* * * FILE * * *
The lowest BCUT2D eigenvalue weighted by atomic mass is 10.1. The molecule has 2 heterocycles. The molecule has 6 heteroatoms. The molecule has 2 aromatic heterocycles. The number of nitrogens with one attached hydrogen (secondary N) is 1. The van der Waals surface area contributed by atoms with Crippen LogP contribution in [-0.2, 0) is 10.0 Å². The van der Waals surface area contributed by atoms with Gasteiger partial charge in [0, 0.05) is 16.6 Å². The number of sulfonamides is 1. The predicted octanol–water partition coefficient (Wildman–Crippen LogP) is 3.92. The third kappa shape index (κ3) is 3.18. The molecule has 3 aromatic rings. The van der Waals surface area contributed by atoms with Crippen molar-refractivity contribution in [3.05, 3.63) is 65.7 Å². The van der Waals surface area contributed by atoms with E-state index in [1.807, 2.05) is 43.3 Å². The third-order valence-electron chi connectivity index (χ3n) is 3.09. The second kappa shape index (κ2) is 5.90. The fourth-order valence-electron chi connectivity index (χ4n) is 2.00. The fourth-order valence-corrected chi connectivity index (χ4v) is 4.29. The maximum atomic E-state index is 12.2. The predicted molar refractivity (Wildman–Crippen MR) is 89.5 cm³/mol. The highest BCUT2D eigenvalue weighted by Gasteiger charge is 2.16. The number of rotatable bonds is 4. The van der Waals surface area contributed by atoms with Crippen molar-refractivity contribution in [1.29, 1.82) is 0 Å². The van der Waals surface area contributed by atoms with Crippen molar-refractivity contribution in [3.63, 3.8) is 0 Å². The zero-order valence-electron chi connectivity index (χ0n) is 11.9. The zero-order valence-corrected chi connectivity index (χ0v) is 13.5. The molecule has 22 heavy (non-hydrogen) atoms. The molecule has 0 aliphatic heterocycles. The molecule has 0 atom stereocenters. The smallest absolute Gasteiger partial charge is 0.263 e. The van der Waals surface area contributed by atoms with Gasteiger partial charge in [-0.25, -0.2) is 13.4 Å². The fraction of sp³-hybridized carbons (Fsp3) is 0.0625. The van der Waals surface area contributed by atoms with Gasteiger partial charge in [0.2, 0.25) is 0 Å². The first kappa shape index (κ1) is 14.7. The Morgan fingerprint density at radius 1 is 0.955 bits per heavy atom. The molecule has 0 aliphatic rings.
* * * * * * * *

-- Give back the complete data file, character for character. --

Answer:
The lowest BCUT2D eigenvalue weighted by atomic mass is 10.1. The molecule has 2 heterocycles. The molecule has 6 heteroatoms. The molecule has 2 aromatic heterocycles. The number of nitrogens with one attached hydrogen (secondary N) is 1. The van der Waals surface area contributed by atoms with Crippen LogP contribution in [-0.2, 0) is 10.0 Å². The van der Waals surface area contributed by atoms with Gasteiger partial charge in [0, 0.05) is 16.6 Å². The number of sulfonamides is 1. The predicted octanol–water partition coefficient (Wildman–Crippen LogP) is 3.92. The third kappa shape index (κ3) is 3.18. The molecule has 3 aromatic rings. The van der Waals surface area contributed by atoms with Crippen molar-refractivity contribution in [3.05, 3.63) is 65.7 Å². The van der Waals surface area contributed by atoms with E-state index in [1.807, 2.05) is 43.3 Å². The third-order valence-electron chi connectivity index (χ3n) is 3.09. The second kappa shape index (κ2) is 5.90. The fourth-order valence-electron chi connectivity index (χ4n) is 2.00. The fourth-order valence-corrected chi connectivity index (χ4v) is 4.29. The maximum atomic E-state index is 12.2. The predicted molar refractivity (Wildman–Crippen MR) is 89.5 cm³/mol. The highest BCUT2D eigenvalue weighted by Gasteiger charge is 2.16. The number of rotatable bonds is 4. The van der Waals surface area contributed by atoms with Crippen molar-refractivity contribution in [1.29, 1.82) is 0 Å². The van der Waals surface area contributed by atoms with Crippen molar-refractivity contribution in [3.63, 3.8) is 0 Å². The zero-order valence-electron chi connectivity index (χ0n) is 11.9. The zero-order valence-corrected chi connectivity index (χ0v) is 13.5. The molecule has 22 heavy (non-hydrogen) atoms. The molecule has 0 aliphatic heterocycles. The molecule has 0 atom stereocenters. The smallest absolute Gasteiger partial charge is 0.263 e. The van der Waals surface area contributed by atoms with Gasteiger partial charge in [-0.25, -0.2) is 13.4 Å². The fraction of sp³-hybridized carbons (Fsp3) is 0.0625. The van der Waals surface area contributed by atoms with Gasteiger partial charge in [0.2, 0.25) is 0 Å². The first kappa shape index (κ1) is 14.7. The Morgan fingerprint density at radius 1 is 0.955 bits per heavy atom. The molecule has 0 aliphatic rings.